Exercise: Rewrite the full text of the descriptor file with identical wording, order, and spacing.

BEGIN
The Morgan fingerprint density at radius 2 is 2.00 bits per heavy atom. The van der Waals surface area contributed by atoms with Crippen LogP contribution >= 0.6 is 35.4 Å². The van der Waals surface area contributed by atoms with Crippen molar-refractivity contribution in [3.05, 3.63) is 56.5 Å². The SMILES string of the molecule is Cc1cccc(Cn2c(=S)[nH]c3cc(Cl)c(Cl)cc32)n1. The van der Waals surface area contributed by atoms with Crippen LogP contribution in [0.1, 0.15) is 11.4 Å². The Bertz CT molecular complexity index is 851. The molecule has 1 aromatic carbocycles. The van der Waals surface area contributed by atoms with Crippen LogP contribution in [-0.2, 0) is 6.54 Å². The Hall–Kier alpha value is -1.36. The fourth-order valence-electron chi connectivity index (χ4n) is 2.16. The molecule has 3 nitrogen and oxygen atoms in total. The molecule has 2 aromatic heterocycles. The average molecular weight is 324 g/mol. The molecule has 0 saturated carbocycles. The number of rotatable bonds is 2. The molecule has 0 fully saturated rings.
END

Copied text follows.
The Morgan fingerprint density at radius 2 is 2.00 bits per heavy atom. The van der Waals surface area contributed by atoms with Crippen LogP contribution >= 0.6 is 35.4 Å². The van der Waals surface area contributed by atoms with Crippen molar-refractivity contribution in [3.05, 3.63) is 56.5 Å². The SMILES string of the molecule is Cc1cccc(Cn2c(=S)[nH]c3cc(Cl)c(Cl)cc32)n1. The van der Waals surface area contributed by atoms with Crippen LogP contribution in [0.1, 0.15) is 11.4 Å². The Bertz CT molecular complexity index is 851. The molecule has 1 aromatic carbocycles. The van der Waals surface area contributed by atoms with Crippen LogP contribution in [-0.2, 0) is 6.54 Å². The Hall–Kier alpha value is -1.36. The fourth-order valence-electron chi connectivity index (χ4n) is 2.16. The molecule has 3 nitrogen and oxygen atoms in total. The molecule has 2 aromatic heterocycles. The average molecular weight is 324 g/mol. The molecule has 0 saturated carbocycles. The number of rotatable bonds is 2. The molecule has 0 fully saturated rings.